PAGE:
Court issues an order of payment which states that debtor should pay amount of debt in two weeks or set an written argue (in the same period of time). When order of payment is not argued and becomes enforceable court gives back ¾ of court fee paid by creditor with lawsuit (5% of the amount in dispute).

However in standard procedure it is quite easy for defendant to postpone the case. When defendant argues at the order of payment in this kind of procedure than it can take a long time before final verdict due to the lack of judges and large number of cases held in courts.


Since the term of limitation for receivables arising from a merchandise sales contract, and any ensuing past-due interest, is only two years, suppliers should exercise extreme vigilance.


From 1st January 2004, interest may be claimed as of the 31st day following delivery of the product or service, even where the parties have agreed to a longer payment time. The legal interest rate will apply from the 31st day until the contractual payment date.

Thereafter, in case of late payment, the tax penalty rate will apply and it will very often be higher than the legal interest rate, unless the contracting parties have agreed on a higher interest rate.


A Bill to implement the directive 2011/7/EU of 16 February 2011 on “combating late payment in commercial transactions” provides between the contracting parties a maximum payment term of 60 days. Similarly, default interest will be due the day after the deadline, without the need for a formal notice.


Implementing EU Directive, Poland introduced new rules regarding compensation for payment default in commercial transactions. The Act (Ustawa z dnia 8 marca 2013 r. o terminach zapłaty w transakcjach handlowych (Dz.U. 2013 nr 0 poz. 403)) imposed on debtors to pay the costs of recovery when the payment term expires. This amount is 40 euros - lump sum and it is possible to demand a larger amount if the costs of recovery will prove to be higher.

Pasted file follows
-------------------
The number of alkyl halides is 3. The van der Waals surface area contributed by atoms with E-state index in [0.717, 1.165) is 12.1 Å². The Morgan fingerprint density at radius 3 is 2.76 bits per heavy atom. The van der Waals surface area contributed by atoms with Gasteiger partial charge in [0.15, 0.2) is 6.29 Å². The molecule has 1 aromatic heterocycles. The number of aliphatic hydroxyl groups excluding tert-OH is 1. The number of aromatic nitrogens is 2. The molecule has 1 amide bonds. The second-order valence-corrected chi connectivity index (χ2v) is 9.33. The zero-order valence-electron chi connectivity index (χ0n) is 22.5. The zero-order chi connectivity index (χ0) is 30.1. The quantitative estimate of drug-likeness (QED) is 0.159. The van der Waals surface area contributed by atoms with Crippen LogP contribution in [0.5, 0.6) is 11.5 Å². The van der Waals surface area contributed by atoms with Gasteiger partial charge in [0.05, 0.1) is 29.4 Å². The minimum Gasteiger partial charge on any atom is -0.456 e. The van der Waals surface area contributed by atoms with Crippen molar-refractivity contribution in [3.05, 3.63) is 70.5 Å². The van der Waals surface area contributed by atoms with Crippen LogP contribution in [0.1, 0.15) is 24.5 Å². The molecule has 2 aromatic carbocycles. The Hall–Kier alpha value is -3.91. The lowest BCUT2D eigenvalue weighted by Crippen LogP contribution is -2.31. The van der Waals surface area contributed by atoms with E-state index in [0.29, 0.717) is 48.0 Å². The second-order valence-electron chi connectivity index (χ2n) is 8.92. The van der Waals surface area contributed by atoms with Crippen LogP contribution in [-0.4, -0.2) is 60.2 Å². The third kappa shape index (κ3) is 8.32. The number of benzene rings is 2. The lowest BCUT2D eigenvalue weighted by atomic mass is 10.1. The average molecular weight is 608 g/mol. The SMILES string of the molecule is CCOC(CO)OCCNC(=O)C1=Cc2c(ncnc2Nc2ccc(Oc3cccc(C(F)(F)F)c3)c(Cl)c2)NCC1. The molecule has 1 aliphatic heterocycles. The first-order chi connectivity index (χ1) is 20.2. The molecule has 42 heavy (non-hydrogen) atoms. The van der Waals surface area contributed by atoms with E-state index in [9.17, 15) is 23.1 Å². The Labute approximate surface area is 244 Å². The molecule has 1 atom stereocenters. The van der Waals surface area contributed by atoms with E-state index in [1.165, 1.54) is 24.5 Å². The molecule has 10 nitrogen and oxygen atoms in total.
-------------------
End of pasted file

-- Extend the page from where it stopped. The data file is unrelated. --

It is also advisable to seek an out-of-court settlement based on a payment schedule drawn up by a public notary, which includes anenforcement clausethat allows creditors, in the event of default by the debtor, to go directly to the enforcement stage, subject to acknowledgement by the court of the binding nature of this document.


Creditors may seek an injunction to pay (nakaz zaplaty) via a fast-track and less expensive procedure, provided they produce positive proof of debt (like unpaid bills of exchange, unpaid cheques orwekselsin blanco, or else acknowledgements of debt). If the judge is not convinced of the substance of the claim – a decision he alone is empowered to make – he may refer the case to full trial.


Since 1st January 2010, when the claims are certain, the district court of Lublin has jurisdiction throughout the country, to handle electronic injunctions to pay.

The clerk of the court examines the merits of the application, to which is attached the list of the available evidence, then, with its electronic signature, he validates the ruling granting the injunction to pay.

This procedure appeared to be fast, economic and flexible but it turned out that it can be quite opposite due to enormous amount of cases which are conducted.


Ordinary proceedings are partly in writing with the parties filing submissions accompanied by all supporting case documents (original or certified copies) and partly oral with the litigants, their lawyers, and their witnesses heard on the main hearing date.


At such legal proceedings, the judge is required, as far as possible, to attempt conciliation between the parties.


Although each party bears his own legal costs incurred in the course of the proceedings, after making a ruling the court will generally require the losing party to bear most of the cost of the procedure.


Commercial disputes are generally heard by the economic courts (sąd gospodarczy), falling under the jurisdiction of either district courts (sąd rejonowy) or regional courts (sąd okręgowy), depending on the value of the claim.


*It is important to be noted that in 2016 the new regulation on bankruptcy proceedings enters into force. It is called restructuring law and will be based on two basic principles: protecting the legitimate rights of the debtor and the rules of dominance group (collective) interests of the creditors. The purpose of the Act is to be at the same time to avoid declaring bankruptcy by debtor and allowing him to restructure through an arrangement with creditors, and in the case of the rehabilitation proceedings also by carrying out the remedial action, whilst safeguarding the legitimate rights of creditors.